Generally, communications between a client and a non-attorney patent agent are privileged,
where a patent proceeding is pending before the Patent Office, and “where that patent agent is acting
at the direction or control of an attorney as the agent of the attorney.” Glaxo, Inc. v. Novopharm
Ltd., 148 F.R.D. 535, 538 (E.D.N.C. 1993) (internal quotations omitted); see Burroughs Wellcome,
143 F.R.D. at 617 (stating that where a “patent agent is engaged in the lawyering process, the
communication is privileged to the same extent as any communication between co-counsel”).
In light of these principles of law, the court makes the following determinations with respect
to the disputed documents. As noted above, the court finds that a large portion of the documents
submitted for in camera review are privileged. In particular, most of the withheld documents or
redacted portions thereof are privileged because they (1) contain communications describing the
nature or extent of legal advice provided or sought regarding particular matters; (2) contain
communications seeking legal advice from an attorney, or a patent agent engaged in provision of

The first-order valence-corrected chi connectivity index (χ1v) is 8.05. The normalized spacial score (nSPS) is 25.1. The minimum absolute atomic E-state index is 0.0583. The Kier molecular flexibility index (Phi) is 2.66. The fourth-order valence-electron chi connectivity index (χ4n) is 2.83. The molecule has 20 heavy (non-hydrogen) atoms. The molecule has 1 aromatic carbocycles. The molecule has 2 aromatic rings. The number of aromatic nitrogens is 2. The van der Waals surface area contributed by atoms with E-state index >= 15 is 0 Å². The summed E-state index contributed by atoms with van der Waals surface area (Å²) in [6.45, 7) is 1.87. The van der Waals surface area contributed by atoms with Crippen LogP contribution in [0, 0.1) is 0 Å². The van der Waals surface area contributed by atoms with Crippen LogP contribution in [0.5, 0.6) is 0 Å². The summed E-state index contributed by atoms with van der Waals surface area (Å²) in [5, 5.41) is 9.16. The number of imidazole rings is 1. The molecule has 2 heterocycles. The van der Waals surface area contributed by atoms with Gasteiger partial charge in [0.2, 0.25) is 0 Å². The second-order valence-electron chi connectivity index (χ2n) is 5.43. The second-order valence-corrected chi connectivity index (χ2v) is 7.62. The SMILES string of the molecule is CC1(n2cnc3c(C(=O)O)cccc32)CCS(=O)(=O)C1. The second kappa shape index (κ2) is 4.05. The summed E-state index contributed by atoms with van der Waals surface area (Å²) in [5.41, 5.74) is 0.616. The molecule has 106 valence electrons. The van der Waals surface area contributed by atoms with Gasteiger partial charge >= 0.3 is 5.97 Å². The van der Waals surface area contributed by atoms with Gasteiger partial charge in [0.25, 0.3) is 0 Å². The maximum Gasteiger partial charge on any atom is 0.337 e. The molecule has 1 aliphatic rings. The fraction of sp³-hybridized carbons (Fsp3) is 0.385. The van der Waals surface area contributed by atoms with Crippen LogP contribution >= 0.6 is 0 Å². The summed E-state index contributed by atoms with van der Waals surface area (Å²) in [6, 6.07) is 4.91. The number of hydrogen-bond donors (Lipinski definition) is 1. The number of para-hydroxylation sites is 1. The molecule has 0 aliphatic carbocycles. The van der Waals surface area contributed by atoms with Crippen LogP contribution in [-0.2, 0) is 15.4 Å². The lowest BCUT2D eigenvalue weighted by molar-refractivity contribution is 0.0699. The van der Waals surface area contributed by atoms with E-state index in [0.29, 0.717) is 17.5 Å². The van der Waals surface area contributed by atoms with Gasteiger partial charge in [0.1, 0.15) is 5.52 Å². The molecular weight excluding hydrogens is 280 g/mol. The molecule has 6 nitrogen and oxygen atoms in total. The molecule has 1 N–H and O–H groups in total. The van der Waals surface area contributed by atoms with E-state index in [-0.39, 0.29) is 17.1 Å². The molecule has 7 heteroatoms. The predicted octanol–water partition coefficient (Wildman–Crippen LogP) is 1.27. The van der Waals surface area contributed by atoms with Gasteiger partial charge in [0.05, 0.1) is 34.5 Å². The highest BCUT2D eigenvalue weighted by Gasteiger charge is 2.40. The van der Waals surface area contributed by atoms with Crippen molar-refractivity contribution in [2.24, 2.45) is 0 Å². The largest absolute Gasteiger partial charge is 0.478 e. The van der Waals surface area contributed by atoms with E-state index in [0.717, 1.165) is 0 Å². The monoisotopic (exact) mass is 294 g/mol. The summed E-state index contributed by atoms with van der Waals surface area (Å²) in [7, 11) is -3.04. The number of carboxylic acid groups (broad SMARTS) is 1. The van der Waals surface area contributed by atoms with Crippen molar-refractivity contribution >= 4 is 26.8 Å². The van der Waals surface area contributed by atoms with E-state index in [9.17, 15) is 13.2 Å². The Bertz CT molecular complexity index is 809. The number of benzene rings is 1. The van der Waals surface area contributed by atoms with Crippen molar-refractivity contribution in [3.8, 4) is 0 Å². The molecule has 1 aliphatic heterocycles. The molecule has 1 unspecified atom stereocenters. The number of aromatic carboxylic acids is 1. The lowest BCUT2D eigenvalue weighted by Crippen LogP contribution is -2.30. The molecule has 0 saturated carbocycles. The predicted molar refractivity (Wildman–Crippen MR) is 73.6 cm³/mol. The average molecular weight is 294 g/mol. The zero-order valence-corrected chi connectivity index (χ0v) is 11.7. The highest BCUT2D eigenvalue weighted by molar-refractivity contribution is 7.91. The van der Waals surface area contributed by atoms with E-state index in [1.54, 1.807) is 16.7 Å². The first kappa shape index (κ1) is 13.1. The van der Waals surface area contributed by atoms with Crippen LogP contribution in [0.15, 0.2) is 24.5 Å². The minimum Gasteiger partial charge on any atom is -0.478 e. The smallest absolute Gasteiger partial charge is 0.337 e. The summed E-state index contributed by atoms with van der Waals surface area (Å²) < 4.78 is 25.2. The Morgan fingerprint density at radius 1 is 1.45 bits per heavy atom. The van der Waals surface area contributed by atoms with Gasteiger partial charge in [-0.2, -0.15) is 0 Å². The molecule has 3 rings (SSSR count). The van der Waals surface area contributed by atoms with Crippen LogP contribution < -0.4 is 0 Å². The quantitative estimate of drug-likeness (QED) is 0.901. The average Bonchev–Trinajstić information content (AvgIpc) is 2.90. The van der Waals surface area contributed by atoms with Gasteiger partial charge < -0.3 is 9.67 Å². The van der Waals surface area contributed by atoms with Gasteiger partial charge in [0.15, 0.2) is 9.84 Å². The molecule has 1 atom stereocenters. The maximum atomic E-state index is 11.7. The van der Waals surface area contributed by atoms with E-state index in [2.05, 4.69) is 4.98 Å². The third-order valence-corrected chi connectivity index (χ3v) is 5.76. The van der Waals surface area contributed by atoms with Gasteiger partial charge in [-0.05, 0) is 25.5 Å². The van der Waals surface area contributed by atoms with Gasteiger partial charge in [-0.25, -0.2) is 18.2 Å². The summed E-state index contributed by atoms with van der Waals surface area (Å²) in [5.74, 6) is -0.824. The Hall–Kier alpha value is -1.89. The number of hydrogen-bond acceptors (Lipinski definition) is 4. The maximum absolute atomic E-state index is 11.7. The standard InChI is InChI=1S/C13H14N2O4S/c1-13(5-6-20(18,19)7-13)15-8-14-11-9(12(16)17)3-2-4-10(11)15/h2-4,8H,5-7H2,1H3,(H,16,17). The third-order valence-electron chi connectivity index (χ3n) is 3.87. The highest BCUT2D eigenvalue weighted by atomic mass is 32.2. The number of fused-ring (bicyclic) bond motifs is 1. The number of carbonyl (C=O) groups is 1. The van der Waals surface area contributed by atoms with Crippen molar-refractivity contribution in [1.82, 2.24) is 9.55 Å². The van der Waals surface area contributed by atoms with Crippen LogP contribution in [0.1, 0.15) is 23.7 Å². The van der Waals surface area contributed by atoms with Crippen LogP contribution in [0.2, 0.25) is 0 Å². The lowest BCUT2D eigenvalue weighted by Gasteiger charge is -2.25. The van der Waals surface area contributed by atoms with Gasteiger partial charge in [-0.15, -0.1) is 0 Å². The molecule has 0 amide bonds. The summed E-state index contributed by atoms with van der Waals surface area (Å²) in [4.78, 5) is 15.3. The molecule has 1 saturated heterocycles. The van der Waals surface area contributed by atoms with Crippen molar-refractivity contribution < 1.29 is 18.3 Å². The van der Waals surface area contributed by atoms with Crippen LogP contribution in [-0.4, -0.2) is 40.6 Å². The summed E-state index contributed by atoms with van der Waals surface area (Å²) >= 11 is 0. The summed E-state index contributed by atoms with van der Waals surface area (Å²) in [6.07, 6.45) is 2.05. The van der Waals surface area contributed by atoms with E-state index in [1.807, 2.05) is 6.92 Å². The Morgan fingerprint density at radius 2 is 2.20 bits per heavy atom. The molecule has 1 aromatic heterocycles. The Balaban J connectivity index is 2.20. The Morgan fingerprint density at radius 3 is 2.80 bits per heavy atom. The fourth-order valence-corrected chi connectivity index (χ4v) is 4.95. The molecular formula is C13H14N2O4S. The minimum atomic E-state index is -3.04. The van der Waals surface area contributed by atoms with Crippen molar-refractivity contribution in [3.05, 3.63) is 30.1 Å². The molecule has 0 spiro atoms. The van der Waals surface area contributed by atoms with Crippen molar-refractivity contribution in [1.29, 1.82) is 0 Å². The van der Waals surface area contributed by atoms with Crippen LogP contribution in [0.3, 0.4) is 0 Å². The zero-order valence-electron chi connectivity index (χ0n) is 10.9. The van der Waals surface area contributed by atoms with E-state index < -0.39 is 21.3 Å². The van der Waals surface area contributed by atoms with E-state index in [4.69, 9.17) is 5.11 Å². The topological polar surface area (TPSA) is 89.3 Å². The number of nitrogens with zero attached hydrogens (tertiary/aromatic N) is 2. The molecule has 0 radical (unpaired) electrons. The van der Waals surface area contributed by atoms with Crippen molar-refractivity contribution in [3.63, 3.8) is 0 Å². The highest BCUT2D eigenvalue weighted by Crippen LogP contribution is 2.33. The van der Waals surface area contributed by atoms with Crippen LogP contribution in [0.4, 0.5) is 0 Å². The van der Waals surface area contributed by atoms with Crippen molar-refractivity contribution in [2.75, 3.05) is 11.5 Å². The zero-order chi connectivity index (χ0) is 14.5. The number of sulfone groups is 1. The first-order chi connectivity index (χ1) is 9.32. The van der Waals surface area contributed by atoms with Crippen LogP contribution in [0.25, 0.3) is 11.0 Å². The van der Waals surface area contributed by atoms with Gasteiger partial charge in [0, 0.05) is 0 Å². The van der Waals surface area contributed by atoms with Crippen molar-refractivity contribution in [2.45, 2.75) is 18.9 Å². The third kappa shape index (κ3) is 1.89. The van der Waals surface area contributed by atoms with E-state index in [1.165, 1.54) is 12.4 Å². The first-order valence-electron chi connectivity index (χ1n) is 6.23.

legal advice for purposes of determining patentability; or (3) make statements that are identified as
legal advice from an attorney, or subject matter of ongoing work of an attorney, or information that
needs to be transmitted to an attorney for provision of legal advice. By contrast, only the following
documents or categories of documents, marked privilege in defendants’ privilege log, are not
Peter Petit Documents
For the reasons set forth below, the following documents noted in the privilege log captioned
“Peter Petit Documents” are not privileged:
SiemensPriv 0796-0029 through 0796-0052
Defendants describe several of these communications in this privilege log as containing
discussions of prior art or a competitor’s patent for purposes of obtaining legal advice. In particular,
SiemensPriv 0048.001, 0048.002, 0048.004, 0286.003, 0374.002, and 0559.002, comprise emails
between non-attorneys discussing the subject of prior art. These communications are not privileged
because no attorneys or patent agents are copied, and nothing in the communications themselves
specifies what legal advice or legal analysis was provided by an attorney or patent agent, nor what
information if any was transmitted for purposes of legal advice.
While references in these emails to “we” conceivably could suggest involvement of attorneys
in analysis of the same subject matter, where attorneys or patent agents are not participating or
referenced in the communication, and the identity of “we” is not specified in the communication,
privilege protection over that particular communication is not warranted. Although the nature of
the discussion may implicate legal issues, such discussion by non-attorneys of issues having
potential legal implications does not in itself transform the communication to attorney client
privileged communication. Further, the fact that a paralegal is copied on the communication in
SiemensPriv 0286.003, without some specific reference or direction to the paralegal, is not sufficient